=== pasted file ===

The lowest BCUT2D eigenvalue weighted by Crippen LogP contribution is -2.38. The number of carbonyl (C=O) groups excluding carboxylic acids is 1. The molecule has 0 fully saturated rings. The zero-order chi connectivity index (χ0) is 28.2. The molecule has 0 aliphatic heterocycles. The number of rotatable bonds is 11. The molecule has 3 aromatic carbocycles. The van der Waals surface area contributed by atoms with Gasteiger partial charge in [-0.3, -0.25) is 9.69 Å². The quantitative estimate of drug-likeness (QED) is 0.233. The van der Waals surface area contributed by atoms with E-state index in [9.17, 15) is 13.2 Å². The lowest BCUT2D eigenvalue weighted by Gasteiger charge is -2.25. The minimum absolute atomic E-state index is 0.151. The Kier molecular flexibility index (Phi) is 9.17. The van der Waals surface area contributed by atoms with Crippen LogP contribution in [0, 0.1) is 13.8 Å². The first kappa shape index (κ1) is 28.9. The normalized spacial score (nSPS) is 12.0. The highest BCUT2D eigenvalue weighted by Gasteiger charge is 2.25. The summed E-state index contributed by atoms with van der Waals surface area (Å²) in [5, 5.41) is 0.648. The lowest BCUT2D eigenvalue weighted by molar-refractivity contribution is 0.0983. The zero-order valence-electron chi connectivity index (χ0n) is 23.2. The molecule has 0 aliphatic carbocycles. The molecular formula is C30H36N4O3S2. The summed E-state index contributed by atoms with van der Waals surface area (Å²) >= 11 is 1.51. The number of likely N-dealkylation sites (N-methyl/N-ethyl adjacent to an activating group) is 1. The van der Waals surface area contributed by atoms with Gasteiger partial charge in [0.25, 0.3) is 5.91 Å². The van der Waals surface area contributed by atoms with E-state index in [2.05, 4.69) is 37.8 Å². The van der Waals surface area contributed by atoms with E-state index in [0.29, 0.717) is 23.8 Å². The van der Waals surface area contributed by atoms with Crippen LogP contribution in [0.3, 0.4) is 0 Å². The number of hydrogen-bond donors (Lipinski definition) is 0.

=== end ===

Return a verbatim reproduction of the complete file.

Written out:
The lowest BCUT2D eigenvalue weighted by Crippen LogP contribution is -2.38. The number of carbonyl (C=O) groups excluding carboxylic acids is 1. The molecule has 0 fully saturated rings. The zero-order chi connectivity index (χ0) is 28.2. The molecule has 0 aliphatic heterocycles. The number of rotatable bonds is 11. The molecule has 3 aromatic carbocycles. The van der Waals surface area contributed by atoms with Gasteiger partial charge in [-0.3, -0.25) is 9.69 Å². The quantitative estimate of drug-likeness (QED) is 0.233. The van der Waals surface area contributed by atoms with E-state index in [9.17, 15) is 13.2 Å². The lowest BCUT2D eigenvalue weighted by Gasteiger charge is -2.25. The minimum absolute atomic E-state index is 0.151. The Kier molecular flexibility index (Phi) is 9.17. The van der Waals surface area contributed by atoms with Crippen LogP contribution in [0, 0.1) is 13.8 Å². The first kappa shape index (κ1) is 28.9. The normalized spacial score (nSPS) is 12.0. The highest BCUT2D eigenvalue weighted by Gasteiger charge is 2.25. The summed E-state index contributed by atoms with van der Waals surface area (Å²) in [5, 5.41) is 0.648. The lowest BCUT2D eigenvalue weighted by molar-refractivity contribution is 0.0983. The zero-order valence-electron chi connectivity index (χ0n) is 23.2. The molecule has 0 aliphatic carbocycles. The molecular formula is C30H36N4O3S2. The summed E-state index contributed by atoms with van der Waals surface area (Å²) >= 11 is 1.51. The number of likely N-dealkylation sites (N-methyl/N-ethyl adjacent to an activating group) is 1. The van der Waals surface area contributed by atoms with Gasteiger partial charge in [0.25, 0.3) is 5.91 Å². The van der Waals surface area contributed by atoms with E-state index in [2.05, 4.69) is 37.8 Å². The van der Waals surface area contributed by atoms with E-state index in [0.29, 0.717) is 23.8 Å². The van der Waals surface area contributed by atoms with Crippen LogP contribution in [0.3, 0.4) is 0 Å². The number of hydrogen-bond donors (Lipinski definition) is 0.